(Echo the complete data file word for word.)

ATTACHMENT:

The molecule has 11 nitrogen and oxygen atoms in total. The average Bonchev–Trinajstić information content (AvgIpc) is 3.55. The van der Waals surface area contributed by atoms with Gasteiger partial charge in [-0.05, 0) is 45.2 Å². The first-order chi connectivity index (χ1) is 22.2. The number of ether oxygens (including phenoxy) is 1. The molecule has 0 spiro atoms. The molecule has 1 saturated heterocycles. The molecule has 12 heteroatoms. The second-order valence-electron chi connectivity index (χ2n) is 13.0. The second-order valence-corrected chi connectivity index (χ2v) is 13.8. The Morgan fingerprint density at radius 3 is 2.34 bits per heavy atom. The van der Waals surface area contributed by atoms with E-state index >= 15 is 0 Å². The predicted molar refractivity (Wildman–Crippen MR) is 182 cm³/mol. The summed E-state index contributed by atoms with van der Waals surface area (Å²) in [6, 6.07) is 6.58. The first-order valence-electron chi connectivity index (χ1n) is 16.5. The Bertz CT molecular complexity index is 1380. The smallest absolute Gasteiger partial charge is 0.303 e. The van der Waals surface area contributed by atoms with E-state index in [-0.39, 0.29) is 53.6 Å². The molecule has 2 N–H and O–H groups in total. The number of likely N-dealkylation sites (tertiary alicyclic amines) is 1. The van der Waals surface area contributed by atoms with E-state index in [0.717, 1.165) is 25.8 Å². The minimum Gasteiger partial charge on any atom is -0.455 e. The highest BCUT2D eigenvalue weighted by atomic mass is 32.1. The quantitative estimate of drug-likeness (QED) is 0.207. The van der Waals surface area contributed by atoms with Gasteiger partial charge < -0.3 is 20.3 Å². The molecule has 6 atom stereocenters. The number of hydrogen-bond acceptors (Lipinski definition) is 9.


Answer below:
The molecule has 11 nitrogen and oxygen atoms in total. The average Bonchev–Trinajstić information content (AvgIpc) is 3.55. The van der Waals surface area contributed by atoms with Gasteiger partial charge in [-0.05, 0) is 45.2 Å². The first-order chi connectivity index (χ1) is 22.2. The number of ether oxygens (including phenoxy) is 1. The molecule has 0 spiro atoms. The molecule has 1 saturated heterocycles. The molecule has 12 heteroatoms. The second-order valence-electron chi connectivity index (χ2n) is 13.0. The second-order valence-corrected chi connectivity index (χ2v) is 13.8. The Morgan fingerprint density at radius 3 is 2.34 bits per heavy atom. The van der Waals surface area contributed by atoms with E-state index >= 15 is 0 Å². The predicted molar refractivity (Wildman–Crippen MR) is 182 cm³/mol. The summed E-state index contributed by atoms with van der Waals surface area (Å²) in [6, 6.07) is 6.58. The first-order valence-electron chi connectivity index (χ1n) is 16.5. The Bertz CT molecular complexity index is 1380. The smallest absolute Gasteiger partial charge is 0.303 e. The van der Waals surface area contributed by atoms with E-state index in [-0.39, 0.29) is 53.6 Å². The molecule has 2 N–H and O–H groups in total. The number of likely N-dealkylation sites (tertiary alicyclic amines) is 1. The van der Waals surface area contributed by atoms with E-state index in [0.717, 1.165) is 25.8 Å². The minimum Gasteiger partial charge on any atom is -0.455 e. The highest BCUT2D eigenvalue weighted by atomic mass is 32.1. The quantitative estimate of drug-likeness (QED) is 0.207. The van der Waals surface area contributed by atoms with Gasteiger partial charge < -0.3 is 20.3 Å². The molecule has 6 atom stereocenters. The number of hydrogen-bond acceptors (Lipinski definition) is 9.